Like a swift-fleeting meteor, a fast-flying cloud,
A flash of the lightning, a break of the wave,
He passeth from life to his rest in the grave.

The leaves of the oak and the willow shall fade,
Be scattered around, and together be laid;
And the young and the old, and the low and the high,
Shall moulder to dust, and together shall lie.

The infant a mother attended and loved;
The mother that infant's affection who proved;
The husband, that mother and infant who blest,--
Each, all, are away to their dwellings of rest.

[The maid on whose cheek, on whose brow, in whose eye,
Shone beauty and pleasure,--her triumphs are by;
And the memory of those who loved her and praised,
Are alike from the minds of the living erased.]

The hand of the king that the sceptre hath borne,
The brow of the priest that the mitre hath worn,
The eye of the sage, and the heart of the brave,
Are hidden and lost in the depths of the grave. [61]

The peasant, whose lot was to sow and to reap,
The herdsman, who climbed with his goats up the steep,
The beggar, who wandered in search of his bread,
Have faded away like the grass that we tread.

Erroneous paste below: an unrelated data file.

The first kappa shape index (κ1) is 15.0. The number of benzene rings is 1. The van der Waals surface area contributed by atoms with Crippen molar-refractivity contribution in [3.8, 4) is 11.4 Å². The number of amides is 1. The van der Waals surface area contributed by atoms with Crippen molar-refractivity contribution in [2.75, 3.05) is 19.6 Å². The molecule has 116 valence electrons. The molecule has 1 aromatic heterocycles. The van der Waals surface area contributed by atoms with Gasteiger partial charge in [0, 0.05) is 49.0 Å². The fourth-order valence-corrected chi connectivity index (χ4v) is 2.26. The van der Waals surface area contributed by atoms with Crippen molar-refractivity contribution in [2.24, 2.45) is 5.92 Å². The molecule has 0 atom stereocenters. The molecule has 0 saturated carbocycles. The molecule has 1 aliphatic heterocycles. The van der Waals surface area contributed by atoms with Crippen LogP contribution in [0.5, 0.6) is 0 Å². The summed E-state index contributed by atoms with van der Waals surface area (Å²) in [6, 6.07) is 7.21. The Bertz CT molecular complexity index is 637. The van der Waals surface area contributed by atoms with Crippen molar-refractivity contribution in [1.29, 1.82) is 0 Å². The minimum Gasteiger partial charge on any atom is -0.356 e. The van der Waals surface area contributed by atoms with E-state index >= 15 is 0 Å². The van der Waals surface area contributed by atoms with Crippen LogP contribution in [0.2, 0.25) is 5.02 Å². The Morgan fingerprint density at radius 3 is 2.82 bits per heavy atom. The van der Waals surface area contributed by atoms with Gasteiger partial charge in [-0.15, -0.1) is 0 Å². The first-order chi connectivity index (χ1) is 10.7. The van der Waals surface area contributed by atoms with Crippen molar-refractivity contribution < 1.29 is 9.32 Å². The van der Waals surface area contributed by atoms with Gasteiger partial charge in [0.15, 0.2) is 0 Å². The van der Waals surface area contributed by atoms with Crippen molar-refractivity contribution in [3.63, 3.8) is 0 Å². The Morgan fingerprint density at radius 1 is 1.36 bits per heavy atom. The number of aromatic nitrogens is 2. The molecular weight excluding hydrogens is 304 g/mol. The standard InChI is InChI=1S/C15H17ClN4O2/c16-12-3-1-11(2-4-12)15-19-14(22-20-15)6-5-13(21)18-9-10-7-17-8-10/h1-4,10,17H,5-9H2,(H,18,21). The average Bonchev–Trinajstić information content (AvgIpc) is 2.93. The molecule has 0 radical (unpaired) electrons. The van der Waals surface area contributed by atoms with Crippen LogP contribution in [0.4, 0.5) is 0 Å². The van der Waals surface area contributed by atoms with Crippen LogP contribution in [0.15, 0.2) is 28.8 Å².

[The saint, who enjoyed the communion of Heaven,
The sinner, who dared to remain unforgiven,
The wise and the foolish, the guilty and just,
Have quietly mingled their bones in the dust.]

So the multitude goes — like the flower or the weed
That withers away to let others succeed;
So the multitude comes — even those we behold,
To repeat every tale that has often been told.

For we are the same our fathers have been;
We see the same sights our fathers have seen;
We drink the same stream, we view the same sun,
And run the same course our fathers have run.

The thoughts we are thinking, our fathers would think;
From the death we are shrinking, our fathers would shrink;
To the life we are clinging, they also would cling;--
But it speeds from us all like a bird on the wing.

They loved — but the story we cannot unfold;
They scorned — but the heart of the haughty is cold;
They grieved — but no wail from their slumber will come;
They joyed — but the tongue of their gladness is dumb.

They died — ay, they died;--we things that are now,
That walk on the turf that lies over their brow,
And make in their dwellings a transient abode,
Meet the things that they met on their pilgrimage road.

Yea! hope and despondency, pleasure and pain,
Are mingled together in sunshine and rain;
And the smile and the tear, the song and the dirge,
Still follow each other, like surge upon surge.

'Tis the wink of an eye--'tis the draught of a breath--
From the blossom of health to the paleness of death,
From the gilded saloon to the bier and the shroud:--
Oh! why should the spirit of mortal be proud?

1 the authorship of this poem has been made known since this publication in the evening post. it was written by William Knox, a young Scotchman, a contemporary of sir Walter Scott. He died in Edinburgh, in 1825, at the age of 36.

the two verses in brackets were not repeated by Mr. Lincoln, but belong to the original poem.